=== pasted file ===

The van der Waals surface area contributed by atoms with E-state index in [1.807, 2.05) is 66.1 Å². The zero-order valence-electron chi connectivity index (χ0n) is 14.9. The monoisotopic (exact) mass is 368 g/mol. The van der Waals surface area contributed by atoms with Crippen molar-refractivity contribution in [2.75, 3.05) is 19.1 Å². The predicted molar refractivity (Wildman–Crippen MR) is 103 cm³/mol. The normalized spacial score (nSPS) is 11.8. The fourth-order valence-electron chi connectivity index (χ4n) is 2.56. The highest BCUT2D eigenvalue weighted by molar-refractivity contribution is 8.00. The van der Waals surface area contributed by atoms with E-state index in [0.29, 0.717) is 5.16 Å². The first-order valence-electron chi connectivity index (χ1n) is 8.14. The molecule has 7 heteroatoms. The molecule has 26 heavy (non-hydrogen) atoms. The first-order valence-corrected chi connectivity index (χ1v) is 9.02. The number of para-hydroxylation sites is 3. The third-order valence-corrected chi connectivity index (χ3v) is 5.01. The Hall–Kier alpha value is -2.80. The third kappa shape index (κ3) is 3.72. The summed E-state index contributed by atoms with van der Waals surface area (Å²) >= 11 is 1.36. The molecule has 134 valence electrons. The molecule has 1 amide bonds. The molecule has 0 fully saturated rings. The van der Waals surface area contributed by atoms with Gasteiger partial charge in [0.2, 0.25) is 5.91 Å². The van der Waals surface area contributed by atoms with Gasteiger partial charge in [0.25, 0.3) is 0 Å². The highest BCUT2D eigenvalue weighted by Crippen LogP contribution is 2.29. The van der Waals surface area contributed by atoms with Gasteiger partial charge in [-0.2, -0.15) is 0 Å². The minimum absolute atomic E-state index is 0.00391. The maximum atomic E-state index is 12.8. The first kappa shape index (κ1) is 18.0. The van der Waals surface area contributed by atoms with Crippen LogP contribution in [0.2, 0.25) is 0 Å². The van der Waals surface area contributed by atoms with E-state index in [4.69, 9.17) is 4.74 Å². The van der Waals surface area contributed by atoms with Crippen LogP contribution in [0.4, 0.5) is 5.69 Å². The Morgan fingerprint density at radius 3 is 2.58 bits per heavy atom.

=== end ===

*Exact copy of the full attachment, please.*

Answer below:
The van der Waals surface area contributed by atoms with E-state index in [1.807, 2.05) is 66.1 Å². The zero-order valence-electron chi connectivity index (χ0n) is 14.9. The monoisotopic (exact) mass is 368 g/mol. The van der Waals surface area contributed by atoms with Crippen molar-refractivity contribution in [2.75, 3.05) is 19.1 Å². The predicted molar refractivity (Wildman–Crippen MR) is 103 cm³/mol. The normalized spacial score (nSPS) is 11.8. The fourth-order valence-electron chi connectivity index (χ4n) is 2.56. The highest BCUT2D eigenvalue weighted by molar-refractivity contribution is 8.00. The van der Waals surface area contributed by atoms with E-state index in [0.29, 0.717) is 5.16 Å². The first-order valence-electron chi connectivity index (χ1n) is 8.14. The molecule has 7 heteroatoms. The molecule has 26 heavy (non-hydrogen) atoms. The first-order valence-corrected chi connectivity index (χ1v) is 9.02. The number of para-hydroxylation sites is 3. The third-order valence-corrected chi connectivity index (χ3v) is 5.01. The Hall–Kier alpha value is -2.80. The third kappa shape index (κ3) is 3.72. The summed E-state index contributed by atoms with van der Waals surface area (Å²) >= 11 is 1.36. The molecule has 134 valence electrons. The molecule has 1 amide bonds. The molecule has 0 fully saturated rings. The van der Waals surface area contributed by atoms with Gasteiger partial charge in [0.2, 0.25) is 5.91 Å². The van der Waals surface area contributed by atoms with Gasteiger partial charge in [0.25, 0.3) is 0 Å². The highest BCUT2D eigenvalue weighted by Crippen LogP contribution is 2.29. The van der Waals surface area contributed by atoms with Gasteiger partial charge in [-0.2, -0.15) is 0 Å². The minimum absolute atomic E-state index is 0.00391. The maximum atomic E-state index is 12.8. The first kappa shape index (κ1) is 18.0. The van der Waals surface area contributed by atoms with Crippen LogP contribution in [0.2, 0.25) is 0 Å². The van der Waals surface area contributed by atoms with E-state index in [4.69, 9.17) is 4.74 Å². The van der Waals surface area contributed by atoms with Crippen LogP contribution in [0.4, 0.5) is 5.69 Å². The Morgan fingerprint density at radius 3 is 2.58 bits per heavy atom.